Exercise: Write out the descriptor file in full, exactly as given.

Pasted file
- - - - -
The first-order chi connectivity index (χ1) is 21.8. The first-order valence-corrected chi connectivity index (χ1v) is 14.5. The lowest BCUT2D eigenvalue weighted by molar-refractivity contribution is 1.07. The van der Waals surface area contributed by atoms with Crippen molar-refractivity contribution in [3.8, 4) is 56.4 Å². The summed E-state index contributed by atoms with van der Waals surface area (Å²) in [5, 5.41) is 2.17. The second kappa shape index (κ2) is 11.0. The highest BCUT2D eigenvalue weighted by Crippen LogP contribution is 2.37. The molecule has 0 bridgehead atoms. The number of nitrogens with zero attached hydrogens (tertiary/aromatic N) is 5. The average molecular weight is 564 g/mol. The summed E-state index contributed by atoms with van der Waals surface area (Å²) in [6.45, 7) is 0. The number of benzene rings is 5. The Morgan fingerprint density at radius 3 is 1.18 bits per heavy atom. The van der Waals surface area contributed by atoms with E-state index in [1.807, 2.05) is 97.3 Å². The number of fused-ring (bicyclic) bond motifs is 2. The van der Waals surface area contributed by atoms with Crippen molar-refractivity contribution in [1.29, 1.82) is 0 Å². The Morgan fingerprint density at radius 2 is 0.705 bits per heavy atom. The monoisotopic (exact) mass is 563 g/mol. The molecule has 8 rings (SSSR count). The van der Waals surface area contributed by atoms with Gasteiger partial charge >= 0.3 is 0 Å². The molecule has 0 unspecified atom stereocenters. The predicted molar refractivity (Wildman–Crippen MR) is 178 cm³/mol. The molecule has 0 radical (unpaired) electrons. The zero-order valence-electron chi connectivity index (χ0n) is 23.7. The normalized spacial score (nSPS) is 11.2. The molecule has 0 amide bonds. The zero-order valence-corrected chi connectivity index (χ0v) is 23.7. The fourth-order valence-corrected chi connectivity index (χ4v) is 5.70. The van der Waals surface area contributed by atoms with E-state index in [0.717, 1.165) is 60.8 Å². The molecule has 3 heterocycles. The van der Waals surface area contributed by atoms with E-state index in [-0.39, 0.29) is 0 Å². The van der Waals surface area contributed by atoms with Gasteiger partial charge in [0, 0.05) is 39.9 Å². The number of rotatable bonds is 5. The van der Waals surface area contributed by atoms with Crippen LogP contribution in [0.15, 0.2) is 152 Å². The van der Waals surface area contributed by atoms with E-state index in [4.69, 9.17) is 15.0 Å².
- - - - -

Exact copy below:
The first-order chi connectivity index (χ1) is 21.8. The first-order valence-corrected chi connectivity index (χ1v) is 14.5. The lowest BCUT2D eigenvalue weighted by molar-refractivity contribution is 1.07. The van der Waals surface area contributed by atoms with Crippen molar-refractivity contribution in [3.8, 4) is 56.4 Å². The summed E-state index contributed by atoms with van der Waals surface area (Å²) in [5, 5.41) is 2.17. The second kappa shape index (κ2) is 11.0. The highest BCUT2D eigenvalue weighted by Crippen LogP contribution is 2.37. The molecule has 0 bridgehead atoms. The number of nitrogens with zero attached hydrogens (tertiary/aromatic N) is 5. The average molecular weight is 564 g/mol. The summed E-state index contributed by atoms with van der Waals surface area (Å²) in [6.45, 7) is 0. The number of benzene rings is 5. The Morgan fingerprint density at radius 3 is 1.18 bits per heavy atom. The van der Waals surface area contributed by atoms with E-state index in [1.807, 2.05) is 97.3 Å². The number of fused-ring (bicyclic) bond motifs is 2. The van der Waals surface area contributed by atoms with Crippen molar-refractivity contribution in [1.29, 1.82) is 0 Å². The Morgan fingerprint density at radius 2 is 0.705 bits per heavy atom. The monoisotopic (exact) mass is 563 g/mol. The molecule has 8 rings (SSSR count). The van der Waals surface area contributed by atoms with Gasteiger partial charge >= 0.3 is 0 Å². The molecule has 0 unspecified atom stereocenters. The predicted molar refractivity (Wildman–Crippen MR) is 178 cm³/mol. The molecule has 0 radical (unpaired) electrons. The zero-order valence-electron chi connectivity index (χ0n) is 23.7. The normalized spacial score (nSPS) is 11.2. The molecule has 0 amide bonds. The zero-order valence-corrected chi connectivity index (χ0v) is 23.7. The fourth-order valence-corrected chi connectivity index (χ4v) is 5.70. The van der Waals surface area contributed by atoms with E-state index in [0.717, 1.165) is 60.8 Å². The molecule has 3 heterocycles. The van der Waals surface area contributed by atoms with E-state index in [-0.39, 0.29) is 0 Å². The van der Waals surface area contributed by atoms with Gasteiger partial charge in [0, 0.05) is 39.9 Å². The number of rotatable bonds is 5. The van der Waals surface area contributed by atoms with Crippen LogP contribution in [0.15, 0.2) is 152 Å². The van der Waals surface area contributed by atoms with E-state index in [4.69, 9.17) is 15.0 Å².